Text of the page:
In this Journal post Rosie and Patrick outline what brought them to the plot, the background to the project and describe what’s special about their collaboration? And kick things off with an epigram from Cassie Thornton.
“The result of most art exhibitions is …that everyone gets sick! Especially me and the curator. In this way, I feel like most art exhibitions take away more than they give to everyone who works on them. It’s such a big build up, with hours and hours of preparation, tons of money and focus. Only a few people will see most exhibitions, and even fewer will feel anything. And all this is still happening, at a huge scale, while the world is burning.
I find it incredibly cute to watch how humans cannot remain healthy living inside contradictions. Not that health is really something we can access in our world today. Is it possible to make an exhibition that isn’t a contradiction? Is it possible to make an exhibition that produces more health than it destroys?”
– Cassie Thornton, MYTHICAL CELESTIAL BODIES: WHITE HOLE
Rosie met Sam (founder of Fig Studio) after relocating from London to Oxford during the pandemic, whilst seeking out local networks of practitioners concerned with collaboration, care, nature and DIY ethics, and we – Patrick and Rosie – are old friends.
Patrick works in therapeutic horticulture, and has a background of making sculptural and textile works in autonomous and community arts spaces. He makes nature-based artworks as part of a devotional practice supporting health and wellbeing, and provides creative sharing workshops both professionally and informally.
Rosie previously worked in fashion, and had a small business making couture beadwoven lingerie and costume. She was also a co-founder of the East London Strippers Collective and participant in their political and creative activities. Fashion industry norms such as manufactured urgency and overwork contributed to her episodic burnouts, and she is now in a process of building a more sustainable relationship with her practice.
We share a keen interest in the politics of mental health, having both encountered the need for more circular, non-stigmatising approaches to care and recovery. We also share concerns about the tradition of individualism and extractivism surrounding the figure of “the artist” and how this often undermines the collaborative, liberatory, healing potential of creativity. Like many other practitioners working today we are very much over the art world’s habit of capitalising on the optics of dissonance and vulnerability whilst failing to meaningfully challenge the structures that produce alienation and the necessity for dissent. Like others, we are seeking something more active, more remedial.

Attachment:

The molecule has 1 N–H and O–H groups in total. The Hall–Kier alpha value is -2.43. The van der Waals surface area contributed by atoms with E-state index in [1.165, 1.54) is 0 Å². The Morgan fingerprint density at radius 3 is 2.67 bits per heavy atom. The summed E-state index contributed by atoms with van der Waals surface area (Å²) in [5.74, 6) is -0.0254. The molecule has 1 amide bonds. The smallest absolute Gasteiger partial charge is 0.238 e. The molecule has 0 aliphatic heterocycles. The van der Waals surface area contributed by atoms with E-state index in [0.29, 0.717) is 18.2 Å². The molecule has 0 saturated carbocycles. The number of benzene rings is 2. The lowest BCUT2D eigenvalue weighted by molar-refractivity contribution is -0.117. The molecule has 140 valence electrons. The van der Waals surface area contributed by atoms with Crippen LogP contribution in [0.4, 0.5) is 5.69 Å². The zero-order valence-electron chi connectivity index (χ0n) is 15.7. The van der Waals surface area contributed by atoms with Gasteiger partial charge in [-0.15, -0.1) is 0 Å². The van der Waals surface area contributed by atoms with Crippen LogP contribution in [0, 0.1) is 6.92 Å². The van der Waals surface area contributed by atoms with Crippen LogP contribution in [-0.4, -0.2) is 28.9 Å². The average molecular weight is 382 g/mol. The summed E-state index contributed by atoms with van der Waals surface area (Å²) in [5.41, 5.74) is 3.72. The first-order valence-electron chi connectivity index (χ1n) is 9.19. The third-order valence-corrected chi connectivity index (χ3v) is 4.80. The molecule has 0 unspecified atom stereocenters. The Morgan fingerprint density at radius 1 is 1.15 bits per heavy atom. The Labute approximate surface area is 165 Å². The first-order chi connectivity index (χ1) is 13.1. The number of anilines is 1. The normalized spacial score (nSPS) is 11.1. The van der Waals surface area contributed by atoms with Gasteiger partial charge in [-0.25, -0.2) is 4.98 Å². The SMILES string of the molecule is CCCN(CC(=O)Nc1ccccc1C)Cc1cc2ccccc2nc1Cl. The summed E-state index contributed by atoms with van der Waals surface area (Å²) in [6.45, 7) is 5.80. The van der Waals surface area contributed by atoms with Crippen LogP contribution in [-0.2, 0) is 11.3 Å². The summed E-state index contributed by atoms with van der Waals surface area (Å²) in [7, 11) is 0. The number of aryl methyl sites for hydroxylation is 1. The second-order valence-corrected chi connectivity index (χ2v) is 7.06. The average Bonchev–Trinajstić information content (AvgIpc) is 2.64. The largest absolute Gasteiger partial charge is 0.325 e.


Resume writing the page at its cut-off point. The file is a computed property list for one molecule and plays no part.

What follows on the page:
This project has been a step for both of us towards dreaming how our own creative undertakings could support resilience and renewal. Plants grow at their own pace, and the work itself has been quite slow, sort of chipping away. Apart from the movement of the seasons and a desire to deliver some material experiments in the form of onsite community workshops, we’ve deliberately kept things structurally loose with no hard deadlines.
The materials for the project were funded by Rosie’s DYCP grant, but otherwise it’s been as simple as sharing an allotment with a friend. We’ve both just showed up between jobs and at weekends when we can. It felt important to get into a rhythm that could sit in alongside all our lives in a nourishing way, rather than the short-term hijack that more outcome based work can feel like. This means we’ve been in a position to be responsive to the rhythms of our health, and we have both had periods of being sometimes more, sometimes less active on the plot. The slowness and the overarching trust that everyone’s doing what they can, when they can, has been really generative. Our friends at Turning Point Recovery Group and The Porch have also been supportive, chipping in with bits of watering and digging here and there, which we’ve reciprocated in various ways. It’s been an exercise in trust building, elasticity and intentional slowing down.
With Sam we’re discussing future ways of working that aren’t necessarily just funding dependent, perhaps based on different forms of value exchange eg. time. Around us we are noticing more creative endeavours taking these forms of attentive, collaborative practice. There is a burgeoning movement reinstating the relationship between art and life, liberating creativity from the gallery space. It’s exciting to witness spaces and practitioners self-organising to experiment with ways of doing things differently. It feels like hope at a time when hope isn’t always easy.